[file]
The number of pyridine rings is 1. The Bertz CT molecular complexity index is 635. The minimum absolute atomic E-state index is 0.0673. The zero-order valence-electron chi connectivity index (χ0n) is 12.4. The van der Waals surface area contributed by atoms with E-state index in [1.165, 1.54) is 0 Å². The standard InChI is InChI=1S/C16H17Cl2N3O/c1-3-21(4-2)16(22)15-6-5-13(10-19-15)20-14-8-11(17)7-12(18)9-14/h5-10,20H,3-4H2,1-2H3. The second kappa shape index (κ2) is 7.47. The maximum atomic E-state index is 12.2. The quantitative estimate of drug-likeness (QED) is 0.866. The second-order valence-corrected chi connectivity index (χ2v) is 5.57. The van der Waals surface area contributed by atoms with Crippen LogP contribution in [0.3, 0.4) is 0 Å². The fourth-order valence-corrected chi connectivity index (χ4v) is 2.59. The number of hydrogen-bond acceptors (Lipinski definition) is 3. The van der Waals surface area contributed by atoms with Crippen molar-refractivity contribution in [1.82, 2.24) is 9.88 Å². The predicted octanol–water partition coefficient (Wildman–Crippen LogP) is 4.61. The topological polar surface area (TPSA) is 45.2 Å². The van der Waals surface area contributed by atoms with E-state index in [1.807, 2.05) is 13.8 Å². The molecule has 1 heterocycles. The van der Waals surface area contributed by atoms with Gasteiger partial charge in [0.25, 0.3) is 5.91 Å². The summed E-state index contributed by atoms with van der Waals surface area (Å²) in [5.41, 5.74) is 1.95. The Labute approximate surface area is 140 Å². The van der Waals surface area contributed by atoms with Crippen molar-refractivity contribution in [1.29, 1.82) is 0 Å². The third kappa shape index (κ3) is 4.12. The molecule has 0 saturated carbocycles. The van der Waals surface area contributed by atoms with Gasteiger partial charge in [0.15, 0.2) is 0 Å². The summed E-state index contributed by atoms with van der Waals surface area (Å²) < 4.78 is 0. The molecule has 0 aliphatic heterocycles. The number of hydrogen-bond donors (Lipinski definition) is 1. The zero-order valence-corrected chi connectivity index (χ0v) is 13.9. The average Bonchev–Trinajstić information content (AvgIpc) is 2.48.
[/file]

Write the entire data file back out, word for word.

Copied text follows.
The number of pyridine rings is 1. The Bertz CT molecular complexity index is 635. The minimum absolute atomic E-state index is 0.0673. The zero-order valence-electron chi connectivity index (χ0n) is 12.4. The van der Waals surface area contributed by atoms with E-state index in [1.165, 1.54) is 0 Å². The standard InChI is InChI=1S/C16H17Cl2N3O/c1-3-21(4-2)16(22)15-6-5-13(10-19-15)20-14-8-11(17)7-12(18)9-14/h5-10,20H,3-4H2,1-2H3. The second kappa shape index (κ2) is 7.47. The maximum atomic E-state index is 12.2. The quantitative estimate of drug-likeness (QED) is 0.866. The second-order valence-corrected chi connectivity index (χ2v) is 5.57. The van der Waals surface area contributed by atoms with Crippen LogP contribution in [0.3, 0.4) is 0 Å². The fourth-order valence-corrected chi connectivity index (χ4v) is 2.59. The number of hydrogen-bond acceptors (Lipinski definition) is 3. The van der Waals surface area contributed by atoms with Crippen molar-refractivity contribution in [1.82, 2.24) is 9.88 Å². The predicted octanol–water partition coefficient (Wildman–Crippen LogP) is 4.61. The topological polar surface area (TPSA) is 45.2 Å². The van der Waals surface area contributed by atoms with E-state index in [1.807, 2.05) is 13.8 Å². The molecule has 1 heterocycles. The van der Waals surface area contributed by atoms with Gasteiger partial charge in [0.25, 0.3) is 5.91 Å². The summed E-state index contributed by atoms with van der Waals surface area (Å²) in [5.41, 5.74) is 1.95. The Labute approximate surface area is 140 Å². The van der Waals surface area contributed by atoms with Crippen molar-refractivity contribution in [1.29, 1.82) is 0 Å². The third kappa shape index (κ3) is 4.12. The molecule has 0 saturated carbocycles. The van der Waals surface area contributed by atoms with Gasteiger partial charge in [0.15, 0.2) is 0 Å². The summed E-state index contributed by atoms with van der Waals surface area (Å²) < 4.78 is 0. The molecule has 0 aliphatic heterocycles. The number of hydrogen-bond donors (Lipinski definition) is 1. The zero-order valence-corrected chi connectivity index (χ0v) is 13.9. The average Bonchev–Trinajstić information content (AvgIpc) is 2.48.